In 1972, due to increased public demand for clean air, water, and general environment, the Environmental Protection Agency (EPA) was created. Carson writing was very significant in shaping the way the environment is protected today. The book came at a time when manufacturers of these chemicals were expanding beyond borders, and Carson helped to tame the environmental effects that could have been caused by these chemicals. Today, the use of chemicals such as pesticides is under control of agencies, which tests and approves their use. Manufacturers do not just sell their products to the consumers without approval from relevant agencies.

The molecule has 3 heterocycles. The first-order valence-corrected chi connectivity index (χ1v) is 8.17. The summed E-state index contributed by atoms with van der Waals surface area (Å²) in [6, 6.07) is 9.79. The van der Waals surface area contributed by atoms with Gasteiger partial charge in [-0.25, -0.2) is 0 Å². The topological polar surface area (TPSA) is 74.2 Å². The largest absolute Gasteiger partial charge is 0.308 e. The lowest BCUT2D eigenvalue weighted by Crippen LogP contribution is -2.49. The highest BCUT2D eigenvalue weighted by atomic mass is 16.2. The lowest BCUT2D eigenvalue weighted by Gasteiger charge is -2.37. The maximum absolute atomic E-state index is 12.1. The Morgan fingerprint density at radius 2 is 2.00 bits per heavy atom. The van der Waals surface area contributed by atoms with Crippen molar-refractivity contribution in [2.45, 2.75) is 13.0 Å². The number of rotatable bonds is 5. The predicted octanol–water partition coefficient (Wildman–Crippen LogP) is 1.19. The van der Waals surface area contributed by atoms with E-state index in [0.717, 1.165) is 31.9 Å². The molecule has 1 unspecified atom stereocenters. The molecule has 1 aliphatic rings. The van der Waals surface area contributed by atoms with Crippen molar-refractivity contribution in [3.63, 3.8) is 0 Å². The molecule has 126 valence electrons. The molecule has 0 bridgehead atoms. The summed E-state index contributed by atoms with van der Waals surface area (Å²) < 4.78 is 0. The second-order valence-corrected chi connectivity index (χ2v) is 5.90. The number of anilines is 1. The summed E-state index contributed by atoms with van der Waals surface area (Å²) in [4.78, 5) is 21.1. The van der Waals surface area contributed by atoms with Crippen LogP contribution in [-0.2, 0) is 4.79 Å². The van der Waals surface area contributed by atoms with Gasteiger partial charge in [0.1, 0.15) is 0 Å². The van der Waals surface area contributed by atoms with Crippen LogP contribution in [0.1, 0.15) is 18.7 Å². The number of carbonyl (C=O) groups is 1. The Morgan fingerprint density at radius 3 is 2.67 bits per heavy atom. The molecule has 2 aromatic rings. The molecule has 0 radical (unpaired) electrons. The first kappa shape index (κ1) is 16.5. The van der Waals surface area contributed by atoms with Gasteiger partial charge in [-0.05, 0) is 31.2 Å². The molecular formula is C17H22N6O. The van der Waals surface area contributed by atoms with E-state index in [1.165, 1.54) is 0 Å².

“Silent Spring” was a revelation to the readers. Its’ simplicity allowed everybody to read and understand its contents. Its’ use of different literally features also appealed to the reader to understand the effects of the chemicals. Not only did it capture the attention of the President, but he also acted on the claims in the book. Had Carson not written the book, it is not known what would have happened to ecology and the environment? The harmful effects of the chemicals were evident from several programs as described by Carson. However, the government and the people were taking no interest in the issue until Carson pointed it out. Even after the chemical industry tried to assure the public that pesticides were safe, Carson went ahead, researched on them, and included her results in the book. Her efforts did not go unnoticed but shaped how chemicals are controlled and used to date.